The boys go back to school today.
I kept them home for the entire week. I may have needed them more than they needed to stay home. David had become an abstract concept for them. While there is no doubt in my mind that they loved their baby brother – 5 months is a long time to be without. Longer than the time they had with him.
I’m sure they’ll do fine, they’ve enjoyed their ‘free’ time as it were, but they’re ready to get back into the routine of school and friends and homework.
Me, on the other hand, I’m not so sure. When I left here with David in mid-August, I was used to the ‘big’ boys going to school and doing stuff on their own. Zachary though, was still in diapers, needed help getting dressed and still sat in his high chair. Zachary is now potty-trained, dresses himself and goes to Preschool three mornings a week.
What do I do with all this time on my hands? I’ve finally reached that point, albeit abruptly, that all of us stay-at-home moms look forward to – all the kiddos in school, no more diapers, a chance to catch your breath and do whatever it is you do when all your kids are finally in school. Guaranteed, uninterrupted ‘me’ time.
Except the ‘me’ is barely making it through the day with everyone around – how do I function when there’s no one there who needs me?
Oh, I know, there’s a million chores to be done and I’m sure I can find some sort of busy work to keep my hands, if not my mind, occupied. But the real question is:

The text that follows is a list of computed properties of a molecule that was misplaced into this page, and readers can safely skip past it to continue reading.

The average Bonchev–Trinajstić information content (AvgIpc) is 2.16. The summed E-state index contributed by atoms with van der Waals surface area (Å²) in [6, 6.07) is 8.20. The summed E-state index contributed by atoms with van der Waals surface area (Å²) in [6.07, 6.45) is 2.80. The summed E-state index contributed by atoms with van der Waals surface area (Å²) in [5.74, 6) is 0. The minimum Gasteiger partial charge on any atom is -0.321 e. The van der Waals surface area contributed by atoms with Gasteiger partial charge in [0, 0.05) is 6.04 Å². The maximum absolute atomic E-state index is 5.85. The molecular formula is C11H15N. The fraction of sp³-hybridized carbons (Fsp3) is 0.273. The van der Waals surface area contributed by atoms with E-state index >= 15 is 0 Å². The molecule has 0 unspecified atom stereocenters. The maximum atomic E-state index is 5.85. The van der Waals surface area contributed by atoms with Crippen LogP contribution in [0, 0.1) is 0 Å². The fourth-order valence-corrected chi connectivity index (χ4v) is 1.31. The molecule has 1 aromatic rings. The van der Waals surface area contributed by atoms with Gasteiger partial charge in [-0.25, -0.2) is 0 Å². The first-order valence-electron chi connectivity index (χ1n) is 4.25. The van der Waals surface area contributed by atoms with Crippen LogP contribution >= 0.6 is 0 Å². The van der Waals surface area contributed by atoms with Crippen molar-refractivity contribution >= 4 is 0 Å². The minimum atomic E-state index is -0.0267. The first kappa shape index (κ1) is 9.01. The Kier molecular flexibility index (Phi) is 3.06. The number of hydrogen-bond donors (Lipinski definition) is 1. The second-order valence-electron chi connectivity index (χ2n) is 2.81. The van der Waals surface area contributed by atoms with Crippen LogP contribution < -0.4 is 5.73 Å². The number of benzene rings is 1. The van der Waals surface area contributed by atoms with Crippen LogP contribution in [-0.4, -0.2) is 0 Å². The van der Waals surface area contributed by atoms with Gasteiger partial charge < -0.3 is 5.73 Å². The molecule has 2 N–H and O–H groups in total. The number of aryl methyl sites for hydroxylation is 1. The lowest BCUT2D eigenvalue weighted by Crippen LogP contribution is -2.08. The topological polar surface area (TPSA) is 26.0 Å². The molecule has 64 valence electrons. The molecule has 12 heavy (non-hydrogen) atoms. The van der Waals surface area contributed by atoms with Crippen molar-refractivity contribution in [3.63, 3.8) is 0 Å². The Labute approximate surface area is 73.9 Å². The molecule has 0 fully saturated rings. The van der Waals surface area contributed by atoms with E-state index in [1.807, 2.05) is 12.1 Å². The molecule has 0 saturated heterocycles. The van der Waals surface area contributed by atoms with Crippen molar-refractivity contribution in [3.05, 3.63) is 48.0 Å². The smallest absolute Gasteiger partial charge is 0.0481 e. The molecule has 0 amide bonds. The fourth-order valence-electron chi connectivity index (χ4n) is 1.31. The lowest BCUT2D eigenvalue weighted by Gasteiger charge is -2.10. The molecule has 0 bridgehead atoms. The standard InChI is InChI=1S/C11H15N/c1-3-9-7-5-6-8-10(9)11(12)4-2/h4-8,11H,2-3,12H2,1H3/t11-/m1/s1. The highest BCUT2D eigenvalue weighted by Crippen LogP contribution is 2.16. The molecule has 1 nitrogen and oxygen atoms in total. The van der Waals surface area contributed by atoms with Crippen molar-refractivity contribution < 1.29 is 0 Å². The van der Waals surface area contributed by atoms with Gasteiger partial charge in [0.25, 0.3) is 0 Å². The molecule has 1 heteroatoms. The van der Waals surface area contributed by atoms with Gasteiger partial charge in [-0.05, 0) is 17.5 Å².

How do I make that transition from 4 children to 3?
Aw, you know what I mean – yes, I have 2 older kids – but they’re technically adults and don’t even live in the same state. I’m talking the wee lads here. How did I leave here one sunny August day with 2 elementary school kids, a toddler and a babe only to return on a cold winter’s day with 2 elementary school kids and a Preschooler?
As I mourn the loss of my babe, I also mourn the growing up of my toddler.
All these years I’ve grumbled my way through sewing projects and chores and books and movies and walks and phone conversations because there’s always a child that’s interrupting, there’s always some wee lad that needs something from me just as I sit down or start some project.
We never miss what we have until it’s gone – isn’t that the saying? And no, I don’t mean to state the obvious – of course I miss David, that’s not what I’m trying to say – I’m trying to say that in addition to missing my Capt Snuggles, I also miss being needed.
That 24/7, I can’t do anything for myself type of need that only a baby or a toddler can provide. One of the Surgeon’s had called me a “perpetual caregiver” and he was right, having very young children makes it so. Having very young children with special needs, makes it doubly so.
Life goes on, it’s just a very different life.